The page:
When Robert Rauschenberg appropriated photographs for his combine paintings in the 1950s, it sent a message that photography was fair game for artists, and that they couldn’t care less for the pretensions of its traditional practitioners to a kind of aesthetic autonomy. However else it might be used, photography was an industrial process first and foremost, a central means of image production and distribution in Western society, and most of those images had nothing to do with art. The point of pointing the camera became pointing out the motives inherent in pointing a camera – and in looking at the results. You thrilled at Ansel Adams’s views of Yosemite or Edward Weston’s nudes? Better look the other way. Here comes the Pictures Generation.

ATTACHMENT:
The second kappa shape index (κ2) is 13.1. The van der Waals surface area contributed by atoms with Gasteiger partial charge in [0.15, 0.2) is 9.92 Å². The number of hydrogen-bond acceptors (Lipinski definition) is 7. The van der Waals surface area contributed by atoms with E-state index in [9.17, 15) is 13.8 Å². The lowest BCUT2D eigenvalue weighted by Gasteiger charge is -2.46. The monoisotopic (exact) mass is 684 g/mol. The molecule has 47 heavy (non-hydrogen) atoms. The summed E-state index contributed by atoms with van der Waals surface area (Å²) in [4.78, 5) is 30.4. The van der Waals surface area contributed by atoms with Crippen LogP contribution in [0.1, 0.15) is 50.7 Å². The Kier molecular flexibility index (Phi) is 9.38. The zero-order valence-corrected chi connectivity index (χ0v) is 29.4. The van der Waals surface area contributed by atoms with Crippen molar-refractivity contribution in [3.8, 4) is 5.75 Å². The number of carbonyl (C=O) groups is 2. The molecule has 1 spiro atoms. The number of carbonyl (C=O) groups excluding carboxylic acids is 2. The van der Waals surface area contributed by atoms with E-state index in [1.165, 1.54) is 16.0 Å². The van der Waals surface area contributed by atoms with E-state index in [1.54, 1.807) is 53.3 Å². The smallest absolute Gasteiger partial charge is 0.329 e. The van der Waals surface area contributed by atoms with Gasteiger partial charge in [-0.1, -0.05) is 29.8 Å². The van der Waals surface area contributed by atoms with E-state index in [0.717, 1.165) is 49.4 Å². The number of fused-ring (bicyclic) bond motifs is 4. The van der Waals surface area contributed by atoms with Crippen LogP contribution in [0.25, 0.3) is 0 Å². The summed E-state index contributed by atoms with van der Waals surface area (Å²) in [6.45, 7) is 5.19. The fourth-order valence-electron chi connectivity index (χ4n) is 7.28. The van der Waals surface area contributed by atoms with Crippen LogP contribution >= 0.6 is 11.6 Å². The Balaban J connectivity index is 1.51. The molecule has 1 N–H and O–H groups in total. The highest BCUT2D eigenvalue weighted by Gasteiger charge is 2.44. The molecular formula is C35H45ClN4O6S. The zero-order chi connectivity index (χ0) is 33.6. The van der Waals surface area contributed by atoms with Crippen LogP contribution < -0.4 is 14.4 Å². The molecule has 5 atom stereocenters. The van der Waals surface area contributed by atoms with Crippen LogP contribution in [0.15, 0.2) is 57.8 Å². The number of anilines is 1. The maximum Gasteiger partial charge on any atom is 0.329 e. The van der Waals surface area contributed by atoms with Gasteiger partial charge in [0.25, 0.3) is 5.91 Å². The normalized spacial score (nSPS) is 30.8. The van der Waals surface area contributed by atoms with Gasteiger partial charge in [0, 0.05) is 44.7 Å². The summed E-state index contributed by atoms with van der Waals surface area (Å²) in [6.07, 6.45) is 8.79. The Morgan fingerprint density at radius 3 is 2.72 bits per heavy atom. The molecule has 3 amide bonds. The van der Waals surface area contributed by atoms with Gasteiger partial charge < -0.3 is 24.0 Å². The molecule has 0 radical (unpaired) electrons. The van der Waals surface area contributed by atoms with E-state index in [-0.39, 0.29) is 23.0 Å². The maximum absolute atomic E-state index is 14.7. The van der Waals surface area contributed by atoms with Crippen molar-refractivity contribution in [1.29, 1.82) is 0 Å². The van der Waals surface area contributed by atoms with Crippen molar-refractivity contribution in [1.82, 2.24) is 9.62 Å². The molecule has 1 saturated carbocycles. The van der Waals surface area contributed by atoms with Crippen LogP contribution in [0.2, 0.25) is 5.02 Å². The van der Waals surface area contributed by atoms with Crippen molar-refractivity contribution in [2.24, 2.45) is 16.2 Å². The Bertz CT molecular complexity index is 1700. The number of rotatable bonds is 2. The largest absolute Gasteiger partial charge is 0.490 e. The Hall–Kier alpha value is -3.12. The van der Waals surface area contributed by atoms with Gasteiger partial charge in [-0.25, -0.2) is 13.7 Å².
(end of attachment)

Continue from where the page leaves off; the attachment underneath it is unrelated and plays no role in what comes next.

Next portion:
Christopher Williams wasn’t showcased among that generation of artists using photography, the likes of Cindy Sherman, Richard Prince, and Louise Lawler, but he belongs among them. A graduate of Cal Arts and a student of conceptualist John Baldessari, Williams has made the analysis of photography’s cultural position his form of camera art. His first major U.S. retrospective, The Production Line of Happiness, mounted by the Art Institute of Chicago (January 24–May 18) and the Museum of Modern Art (August 2–November 2) provides a detailed course in the technology, audiences, useages, industrial and commercial infrastructure and visual tropes of the medium. The show includes 64 photographs, as well as other elements including films Williams made at Cal Arts. The images are simple, pristine, and always on message. MoMA curator Roxana Marcoci calls them “visual essays.” On our cover, the tools of an antiquarian world (dark room photography) are displayed without nostalgia, like the presentation of specimens or a shop window display. But there is more here than meets the eye. According to the lengthy caption, the darkroom, which is still in use, is that of the Fachhochschule in Aachen, Germany. The title opens a door on a preoccupation of Williams’s – Germany’s role in the manufacture of photographic technology and the spread of photo techniques. The objects before his camera have histories, and so photos need their titles. Indeed, there is always more going on beneath the surface of these works, which most often reference some form of advertising. A picture of a light meter with a blurry image of a woman in green with green shoes behind it – also with a detailed technical title in German, revealing that the meter was made in the former East Germany – appears to be a complicated parable about the status and spread of fashion photography from a certain period. Says Matthew Witkovsky, curator at the Art Institute of Chicago, “Williams is always historically specific. He doesn’t ask what photography is but what it is used for at a particular time.” He’s also quirky, willing to cut a camera or a candy bar in half just to see what it looks like. Adds Witkovsky, “All great art has an element of the unplanned.”